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Photonics Technology Development Accelerates Synthetic Diamond Applications

September 05,2023

Advances in synthetic diamond production have enabled new photonics technologies, but these new technologies still present many challenges in serving quantum applications.

Over the past decade or so, a number of commercial and emerging photonics technologies that exploit the unique physical properties of diamond have ushered in significant progress, driven by a series of key technology trends and market demands. These advances have been made possible by innovations in the synthesis of optical-quality diamond by chemical vapor deposition (CVD), diamond color center engineering, and techniques for fabricating diamond optical components and photonic structures.

Photonics Applications Based On The Excellent Intrinsic Properties Of Diamond


High-purity diamond is transparent in the frequency range from ultraviolet to terahertz and even higher. It has the highest room temperature thermal conductivity (>5 times that of copper) of any bulk material, while having a low thermo-optic coefficient. These properties make diamond optics ideal for high-power industrial laser applications, including machining, welding and additive manufacturing, where it is suitable for many different parts of the electromagnetic spectrum.

Additionally, diamond, the hardest known substance on Earth, is extremely hard and strong, making it ideal for defense and security applications that require robust optical and infrared components capable of functioning in extremely challenging environments. Optical quality CVD diamond is available in single and polycrystalline forms. The advantage of polycrystalline diamond is that it can be used for large-scale large-area devices up to 135 mm in diameter. For example, it can serve as a window for high-power 10.6 μm CO2 lasers used in extreme ultraviolet (EUV) lithography systems for state-of-the-art semiconductor device fabrication nodes. The technology, driven to keep pace with Moore's Law, relies heavily on synthesizing, processing diamond windows to stringent optical quality standards, as no other optical material can operate under the extreme laser conditions required.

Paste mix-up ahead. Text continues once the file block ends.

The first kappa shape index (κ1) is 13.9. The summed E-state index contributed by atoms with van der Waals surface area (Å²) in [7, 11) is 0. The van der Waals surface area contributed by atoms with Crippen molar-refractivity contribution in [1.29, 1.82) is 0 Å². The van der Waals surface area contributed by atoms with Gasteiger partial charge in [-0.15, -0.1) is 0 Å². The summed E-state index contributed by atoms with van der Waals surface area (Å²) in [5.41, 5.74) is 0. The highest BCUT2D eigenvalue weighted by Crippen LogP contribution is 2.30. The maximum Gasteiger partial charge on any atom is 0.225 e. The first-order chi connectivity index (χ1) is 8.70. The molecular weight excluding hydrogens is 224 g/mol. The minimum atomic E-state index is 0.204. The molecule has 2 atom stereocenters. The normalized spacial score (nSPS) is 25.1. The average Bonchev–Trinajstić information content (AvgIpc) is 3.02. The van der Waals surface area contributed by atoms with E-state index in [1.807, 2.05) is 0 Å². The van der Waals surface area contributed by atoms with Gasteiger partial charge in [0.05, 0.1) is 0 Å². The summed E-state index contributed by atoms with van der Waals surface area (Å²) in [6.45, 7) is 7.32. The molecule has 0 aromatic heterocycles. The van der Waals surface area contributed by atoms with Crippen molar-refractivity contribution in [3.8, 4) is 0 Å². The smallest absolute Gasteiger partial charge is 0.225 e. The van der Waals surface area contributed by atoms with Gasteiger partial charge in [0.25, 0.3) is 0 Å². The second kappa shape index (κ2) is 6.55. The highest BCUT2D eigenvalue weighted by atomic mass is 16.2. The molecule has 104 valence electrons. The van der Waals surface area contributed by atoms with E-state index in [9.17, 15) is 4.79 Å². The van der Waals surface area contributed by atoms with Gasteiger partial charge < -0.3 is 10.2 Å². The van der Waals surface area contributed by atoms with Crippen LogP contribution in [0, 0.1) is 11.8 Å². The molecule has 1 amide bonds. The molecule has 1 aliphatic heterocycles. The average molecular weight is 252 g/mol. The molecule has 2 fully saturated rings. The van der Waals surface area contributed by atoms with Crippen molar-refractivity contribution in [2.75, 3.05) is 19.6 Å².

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For industrial lasers, large-area polycrystalline CVD diamond optics are more robust and reliable than the ZnSe optics they typically replace
Image credit: Element Six


Scattering losses in polycrystalline CVD diamond at wavelengths shorter than about 1.5 μm mean that most applications in this range are addressed using single crystal diamond. Due to size limitations of currently available diamond substrates, single crystal diamond elements are typically around 5-10 mm in length, although some producers are developing large-area single crystal diamond on non-diamond substrates due to their relatively high internal strain, this material cannot be used in all optical applications. Despite the size constraints, several single-crystal CVD diamond photonics technologies have been developed, such as diamond Raman lasers based on Element Six's unique low-absorption, low-birefringence crystals. These nonlinear lasers exploit the phenomenon of stimulated Raman scattering to convert the pump beam into a Stokes-shifted output beam, expanding the range of available laser sources for new applications spanning the UV to the IR, including: materials welding, 3D printing, directed energy, lidar, remote sensing and laser guide stars (LGS).